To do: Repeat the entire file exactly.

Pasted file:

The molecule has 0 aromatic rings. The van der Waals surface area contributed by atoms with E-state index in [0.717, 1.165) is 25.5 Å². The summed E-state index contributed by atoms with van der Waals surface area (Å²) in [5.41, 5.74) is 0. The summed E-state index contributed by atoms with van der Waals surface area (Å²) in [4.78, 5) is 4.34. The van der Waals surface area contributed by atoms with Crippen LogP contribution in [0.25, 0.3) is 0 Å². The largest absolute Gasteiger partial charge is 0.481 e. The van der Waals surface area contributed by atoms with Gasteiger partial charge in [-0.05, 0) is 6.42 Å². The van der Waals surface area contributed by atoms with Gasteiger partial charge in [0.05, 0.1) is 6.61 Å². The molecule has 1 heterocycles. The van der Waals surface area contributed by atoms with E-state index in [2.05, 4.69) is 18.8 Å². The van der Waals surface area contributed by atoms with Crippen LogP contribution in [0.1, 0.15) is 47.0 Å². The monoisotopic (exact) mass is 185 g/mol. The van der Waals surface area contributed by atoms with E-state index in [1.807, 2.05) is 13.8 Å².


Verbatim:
The molecule has 0 aromatic rings. The van der Waals surface area contributed by atoms with E-state index in [0.717, 1.165) is 25.5 Å². The summed E-state index contributed by atoms with van der Waals surface area (Å²) in [5.41, 5.74) is 0. The summed E-state index contributed by atoms with van der Waals surface area (Å²) in [4.78, 5) is 4.34. The van der Waals surface area contributed by atoms with Crippen LogP contribution in [0.25, 0.3) is 0 Å². The largest absolute Gasteiger partial charge is 0.481 e. The van der Waals surface area contributed by atoms with Gasteiger partial charge in [-0.05, 0) is 6.42 Å². The van der Waals surface area contributed by atoms with Gasteiger partial charge in [0.05, 0.1) is 6.61 Å². The molecule has 1 heterocycles. The van der Waals surface area contributed by atoms with E-state index in [2.05, 4.69) is 18.8 Å². The van der Waals surface area contributed by atoms with Crippen LogP contribution in [0.1, 0.15) is 47.0 Å². The monoisotopic (exact) mass is 185 g/mol. The van der Waals surface area contributed by atoms with E-state index in [1.807, 2.05) is 13.8 Å².